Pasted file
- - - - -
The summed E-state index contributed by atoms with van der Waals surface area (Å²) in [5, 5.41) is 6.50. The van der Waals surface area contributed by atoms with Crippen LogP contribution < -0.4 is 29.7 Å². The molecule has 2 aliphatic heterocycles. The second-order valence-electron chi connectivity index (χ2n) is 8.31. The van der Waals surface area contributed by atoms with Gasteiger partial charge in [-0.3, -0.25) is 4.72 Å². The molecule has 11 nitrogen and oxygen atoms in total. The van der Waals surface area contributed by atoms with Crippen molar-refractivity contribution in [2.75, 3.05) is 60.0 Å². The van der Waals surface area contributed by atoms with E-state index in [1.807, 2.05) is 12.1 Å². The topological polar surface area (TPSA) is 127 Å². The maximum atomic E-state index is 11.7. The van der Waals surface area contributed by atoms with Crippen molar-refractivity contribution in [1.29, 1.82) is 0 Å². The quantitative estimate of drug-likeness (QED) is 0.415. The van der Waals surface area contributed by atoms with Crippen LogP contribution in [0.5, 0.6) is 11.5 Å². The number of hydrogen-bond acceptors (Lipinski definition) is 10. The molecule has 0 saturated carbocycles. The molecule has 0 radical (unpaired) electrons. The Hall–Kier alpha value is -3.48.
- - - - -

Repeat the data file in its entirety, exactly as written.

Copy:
The summed E-state index contributed by atoms with van der Waals surface area (Å²) in [5, 5.41) is 6.50. The van der Waals surface area contributed by atoms with Crippen LogP contribution < -0.4 is 29.7 Å². The molecule has 2 aliphatic heterocycles. The second-order valence-electron chi connectivity index (χ2n) is 8.31. The van der Waals surface area contributed by atoms with Gasteiger partial charge in [-0.3, -0.25) is 4.72 Å². The molecule has 11 nitrogen and oxygen atoms in total. The van der Waals surface area contributed by atoms with Crippen molar-refractivity contribution in [2.75, 3.05) is 60.0 Å². The van der Waals surface area contributed by atoms with E-state index in [1.807, 2.05) is 12.1 Å². The topological polar surface area (TPSA) is 127 Å². The maximum atomic E-state index is 11.7. The van der Waals surface area contributed by atoms with Crippen molar-refractivity contribution in [1.29, 1.82) is 0 Å². The quantitative estimate of drug-likeness (QED) is 0.415. The van der Waals surface area contributed by atoms with Crippen LogP contribution in [0.5, 0.6) is 11.5 Å². The number of hydrogen-bond acceptors (Lipinski definition) is 10. The molecule has 0 saturated carbocycles. The molecule has 0 radical (unpaired) electrons. The Hall–Kier alpha value is -3.48.